Regarding the existing production facilities and assets, we plan to minimize the number of carbon emissions into the atmosphere by implementing special projects. NCOC has already adopted and implementing the Greenhouse Gases Emissions and Energy Efficiency Management Strategy, which states specific objectives, targets, and deadlines for achieving them. We expect KPO to develop a similar strategy by the end of this year.
In addition, Shell Kazakhstan has been implementing the Solar for Schools project for the past three years. The project’s primary goal is to create a platform for the further development of such projects throughout the country and assist the Government of Kazakhstan in achieving the goals set within the framework of reducing greenhouse gas emissions and targets for generating electricity using renewable energy sources.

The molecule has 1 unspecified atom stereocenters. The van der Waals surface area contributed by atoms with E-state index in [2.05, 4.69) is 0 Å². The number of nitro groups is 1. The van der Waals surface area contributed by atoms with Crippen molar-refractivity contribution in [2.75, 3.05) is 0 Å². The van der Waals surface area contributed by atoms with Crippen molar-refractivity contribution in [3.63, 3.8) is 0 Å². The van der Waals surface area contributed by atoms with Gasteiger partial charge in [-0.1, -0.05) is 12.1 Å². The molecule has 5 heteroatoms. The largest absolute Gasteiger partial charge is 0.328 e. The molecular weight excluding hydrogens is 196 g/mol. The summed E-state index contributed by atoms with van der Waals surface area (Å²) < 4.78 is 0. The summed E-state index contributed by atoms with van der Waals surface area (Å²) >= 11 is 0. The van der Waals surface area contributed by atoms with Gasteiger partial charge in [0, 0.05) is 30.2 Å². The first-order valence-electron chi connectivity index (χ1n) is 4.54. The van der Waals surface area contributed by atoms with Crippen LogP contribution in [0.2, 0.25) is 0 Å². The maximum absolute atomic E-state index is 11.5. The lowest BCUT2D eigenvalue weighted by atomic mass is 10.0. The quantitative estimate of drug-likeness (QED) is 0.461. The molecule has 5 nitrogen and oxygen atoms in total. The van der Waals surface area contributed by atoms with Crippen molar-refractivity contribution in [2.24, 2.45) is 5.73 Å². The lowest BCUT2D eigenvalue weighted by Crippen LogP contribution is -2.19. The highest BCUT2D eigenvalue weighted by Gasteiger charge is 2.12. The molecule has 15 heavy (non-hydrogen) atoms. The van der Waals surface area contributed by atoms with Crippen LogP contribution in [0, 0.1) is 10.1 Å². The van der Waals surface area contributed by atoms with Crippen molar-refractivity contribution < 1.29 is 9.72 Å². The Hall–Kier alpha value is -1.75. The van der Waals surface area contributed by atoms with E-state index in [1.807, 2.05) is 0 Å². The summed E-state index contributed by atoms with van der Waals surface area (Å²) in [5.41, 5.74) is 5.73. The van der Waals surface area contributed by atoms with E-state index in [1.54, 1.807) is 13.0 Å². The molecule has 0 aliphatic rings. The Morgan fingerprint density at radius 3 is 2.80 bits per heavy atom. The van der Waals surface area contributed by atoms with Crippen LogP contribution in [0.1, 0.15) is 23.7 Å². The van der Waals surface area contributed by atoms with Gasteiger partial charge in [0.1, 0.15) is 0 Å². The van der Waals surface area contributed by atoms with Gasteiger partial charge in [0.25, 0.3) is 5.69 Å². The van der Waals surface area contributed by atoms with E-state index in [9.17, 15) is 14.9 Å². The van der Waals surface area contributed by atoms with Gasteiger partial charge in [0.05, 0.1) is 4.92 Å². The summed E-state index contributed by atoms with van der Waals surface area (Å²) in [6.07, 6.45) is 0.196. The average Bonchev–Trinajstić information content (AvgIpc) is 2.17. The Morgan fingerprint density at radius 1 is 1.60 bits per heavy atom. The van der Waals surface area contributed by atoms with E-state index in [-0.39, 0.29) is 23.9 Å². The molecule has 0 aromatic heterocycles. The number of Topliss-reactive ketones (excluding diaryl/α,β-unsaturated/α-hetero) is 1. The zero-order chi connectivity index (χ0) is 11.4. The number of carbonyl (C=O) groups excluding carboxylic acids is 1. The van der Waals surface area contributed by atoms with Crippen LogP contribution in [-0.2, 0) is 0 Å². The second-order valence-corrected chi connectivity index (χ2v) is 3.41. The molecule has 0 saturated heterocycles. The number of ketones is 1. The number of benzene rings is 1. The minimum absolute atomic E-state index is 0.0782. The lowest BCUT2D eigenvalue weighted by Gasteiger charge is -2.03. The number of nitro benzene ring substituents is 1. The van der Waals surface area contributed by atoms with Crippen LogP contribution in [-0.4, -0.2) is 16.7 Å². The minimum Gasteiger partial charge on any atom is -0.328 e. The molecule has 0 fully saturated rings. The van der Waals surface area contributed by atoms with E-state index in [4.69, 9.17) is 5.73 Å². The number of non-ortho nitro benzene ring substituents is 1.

The first school to have received a solar power system was the Nazarbayev Intellectual School of Physics and Mathematics in Nur-Sultan. Shell Kazakhstan installed specially equipped covered parking lots for cars on the area of 828 square meters, equipped with photovoltaic modules with 100 kW/h capacity. The installed solar power system will cover part of the school’s energy consumption. The project is designed to provide up to 30% of the annual energy consumption of the school. The excess electricity generated by the system will be exported to the city grid, resulting in additional energy savings We can already say that solar stations installed in schools generate an average of about 150 thousand kW/h a year, while reducing an average of about 60 tons of CO2 and saving about 2.5 mln tenge in electricity bill.
The project also aims to encourage the youth’s interest in sciences, technology, engineering, and mathematics (STEM) and raise awareness of the benefits and opportunities of renewable energy.